Advertisement

Home / Culture / Arts / Unending nights, death's second self

Unending nights, death's second self

VISUAL ARTS: Sometimes, an image of utter simplicity can represent a timeless narrative
An artwork by Rajib Bhattacharjee.

Rita Datta   |     |   Published 08.05.20, 06:51 PM

Sometimes, an image of utter simplicity can represent a timeless narrative. Chhatrapati Dutta, who participated in the annual show of Painters ‘80 at the Academy of Fine Arts in March as a guest artist, comes up with both a defiance and a dirge in the context of interlocked unending nights: of discrimination and displacement. But it extends into a broader context as the Great Reaper’s harvest includes the tolls from the killing fields of wars, riots and now the pandemic. Memorial candles sketched in ink with a calligraphic fluency recedes into the far distance, evoking a necropolis densely dotted with tombstones. The other guest, Arindam Chatterjee, stares, as always, at a condemned, “virus-inflicted” world of brutality and despair.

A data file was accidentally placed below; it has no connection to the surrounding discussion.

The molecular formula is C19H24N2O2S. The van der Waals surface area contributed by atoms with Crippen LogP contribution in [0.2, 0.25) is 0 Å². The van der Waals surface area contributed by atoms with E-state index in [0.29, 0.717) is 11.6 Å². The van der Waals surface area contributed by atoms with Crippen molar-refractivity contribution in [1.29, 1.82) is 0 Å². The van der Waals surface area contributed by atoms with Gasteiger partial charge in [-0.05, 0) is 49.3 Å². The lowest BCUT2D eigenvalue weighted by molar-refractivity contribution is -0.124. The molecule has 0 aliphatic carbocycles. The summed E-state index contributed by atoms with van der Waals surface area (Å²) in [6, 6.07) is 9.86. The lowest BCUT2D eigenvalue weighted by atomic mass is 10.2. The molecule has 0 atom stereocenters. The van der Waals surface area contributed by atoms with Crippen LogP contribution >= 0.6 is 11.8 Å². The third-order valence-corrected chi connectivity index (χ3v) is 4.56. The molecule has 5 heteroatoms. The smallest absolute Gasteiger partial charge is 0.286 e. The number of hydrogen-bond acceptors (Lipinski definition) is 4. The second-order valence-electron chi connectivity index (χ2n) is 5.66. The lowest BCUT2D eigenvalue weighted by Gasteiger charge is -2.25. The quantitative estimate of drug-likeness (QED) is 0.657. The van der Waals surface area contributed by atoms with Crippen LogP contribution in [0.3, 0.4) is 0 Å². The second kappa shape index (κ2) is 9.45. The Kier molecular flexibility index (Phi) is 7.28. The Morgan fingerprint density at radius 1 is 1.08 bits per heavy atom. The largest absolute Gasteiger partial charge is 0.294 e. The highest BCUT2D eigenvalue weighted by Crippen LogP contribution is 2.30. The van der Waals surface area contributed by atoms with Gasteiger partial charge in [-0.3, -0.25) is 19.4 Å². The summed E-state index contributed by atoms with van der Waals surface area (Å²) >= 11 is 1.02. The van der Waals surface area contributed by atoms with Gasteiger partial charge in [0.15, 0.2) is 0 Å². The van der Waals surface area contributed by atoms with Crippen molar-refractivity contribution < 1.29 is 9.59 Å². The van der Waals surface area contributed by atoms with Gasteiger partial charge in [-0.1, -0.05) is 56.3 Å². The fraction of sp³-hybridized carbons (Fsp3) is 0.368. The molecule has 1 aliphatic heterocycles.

No wonder the title of the show was Ei Timire, or this endless night. Which, as Pradosh Paul’s horizontal 138” X 72” acrylic in blacks and greys shows, can become a philosophic parable on impermanence, on the malevolent humour of History, on Time’s unsparing ravages in a cinematic image of chaste classicism: the wreckage of a jetty, collapsed into the river below, while beyond stretches a vast, flat, featureless hinterland. The jetty is a loaded metaphor. For communications and the flourishing trade of times past, and for a busy, prosperous riverbank now a wasteland, echoing with an eerie silence. It brings to mind the ruins of Hitler’s ambitious Atlantikwall.

Debasish Chakraborty, by contrast, is too verbose in composing a cacophony of disparate visual excerpts and stray words in his horizontal 276” x 48” canvas to reflect the chaos of the times, while an overcharged logorrhoea of images pours forth from Amit Chakrabarti. The stop motion technique is a fluid tool for a catchy montage of sketches in Apu Das Gupta’s video which, he explains, is about “land transformation”. But his message gets confused because it tilts towards excess. As messages go, Debasis Barui’s is rather trite. However, he can work up a mean canvas surface, bruised with the tensions of urban underbellies. Rajib Bhattacharjee’s tangle of bodies dismembered into shapes (picture), Dipankar Dutta’s dry tube well and Tarun Dey’s installation open up engaging, if unintended, suggestions.

Advertisement


Advertisement
Advertisement
Advertisement
 
 
 
Copyright © 2020 The Telegraph. All rights reserved.